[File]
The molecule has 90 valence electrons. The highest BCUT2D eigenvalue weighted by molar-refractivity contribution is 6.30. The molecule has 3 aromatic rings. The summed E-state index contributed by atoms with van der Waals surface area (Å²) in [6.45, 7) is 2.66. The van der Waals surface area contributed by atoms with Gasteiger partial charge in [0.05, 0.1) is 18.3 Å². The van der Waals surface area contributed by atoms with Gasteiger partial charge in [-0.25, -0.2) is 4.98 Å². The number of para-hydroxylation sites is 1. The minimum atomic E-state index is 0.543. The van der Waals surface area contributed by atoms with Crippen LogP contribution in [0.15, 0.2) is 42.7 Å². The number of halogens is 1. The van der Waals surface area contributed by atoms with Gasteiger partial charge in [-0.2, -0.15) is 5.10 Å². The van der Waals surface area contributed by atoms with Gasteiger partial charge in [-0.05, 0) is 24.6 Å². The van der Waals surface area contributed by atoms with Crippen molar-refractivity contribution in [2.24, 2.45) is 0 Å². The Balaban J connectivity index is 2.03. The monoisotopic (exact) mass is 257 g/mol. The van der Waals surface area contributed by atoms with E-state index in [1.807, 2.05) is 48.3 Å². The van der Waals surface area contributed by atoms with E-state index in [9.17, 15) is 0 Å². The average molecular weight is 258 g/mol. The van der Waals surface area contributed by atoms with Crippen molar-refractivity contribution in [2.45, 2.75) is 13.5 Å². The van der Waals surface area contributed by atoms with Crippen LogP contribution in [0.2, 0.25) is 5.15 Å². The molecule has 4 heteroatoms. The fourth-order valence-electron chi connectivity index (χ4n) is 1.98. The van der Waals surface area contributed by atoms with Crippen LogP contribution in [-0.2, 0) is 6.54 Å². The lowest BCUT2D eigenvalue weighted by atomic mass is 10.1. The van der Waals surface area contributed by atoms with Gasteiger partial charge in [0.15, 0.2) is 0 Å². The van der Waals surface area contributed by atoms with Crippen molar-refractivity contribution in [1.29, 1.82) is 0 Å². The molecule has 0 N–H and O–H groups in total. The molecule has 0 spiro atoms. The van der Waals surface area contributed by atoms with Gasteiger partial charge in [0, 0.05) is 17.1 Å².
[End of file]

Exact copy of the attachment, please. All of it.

The molecule has 90 valence electrons. The highest BCUT2D eigenvalue weighted by molar-refractivity contribution is 6.30. The molecule has 3 aromatic rings. The summed E-state index contributed by atoms with van der Waals surface area (Å²) in [6.45, 7) is 2.66. The van der Waals surface area contributed by atoms with Gasteiger partial charge in [0.05, 0.1) is 18.3 Å². The van der Waals surface area contributed by atoms with Gasteiger partial charge in [-0.25, -0.2) is 4.98 Å². The number of para-hydroxylation sites is 1. The minimum atomic E-state index is 0.543. The van der Waals surface area contributed by atoms with Crippen LogP contribution in [0.15, 0.2) is 42.7 Å². The number of halogens is 1. The van der Waals surface area contributed by atoms with Gasteiger partial charge in [-0.2, -0.15) is 5.10 Å². The van der Waals surface area contributed by atoms with Gasteiger partial charge in [-0.05, 0) is 24.6 Å². The van der Waals surface area contributed by atoms with Crippen molar-refractivity contribution in [2.24, 2.45) is 0 Å². The Balaban J connectivity index is 2.03. The monoisotopic (exact) mass is 257 g/mol. The van der Waals surface area contributed by atoms with E-state index in [1.807, 2.05) is 48.3 Å². The van der Waals surface area contributed by atoms with E-state index in [9.17, 15) is 0 Å². The average molecular weight is 258 g/mol. The van der Waals surface area contributed by atoms with Crippen molar-refractivity contribution in [2.45, 2.75) is 13.5 Å². The van der Waals surface area contributed by atoms with Crippen LogP contribution in [0.2, 0.25) is 5.15 Å². The molecule has 4 heteroatoms. The fourth-order valence-electron chi connectivity index (χ4n) is 1.98. The van der Waals surface area contributed by atoms with Crippen LogP contribution in [-0.2, 0) is 6.54 Å². The lowest BCUT2D eigenvalue weighted by atomic mass is 10.1. The van der Waals surface area contributed by atoms with Gasteiger partial charge in [0.15, 0.2) is 0 Å². The van der Waals surface area contributed by atoms with Crippen molar-refractivity contribution in [1.29, 1.82) is 0 Å². The molecule has 0 N–H and O–H groups in total. The molecule has 0 spiro atoms. The van der Waals surface area contributed by atoms with Gasteiger partial charge in [0, 0.05) is 17.1 Å².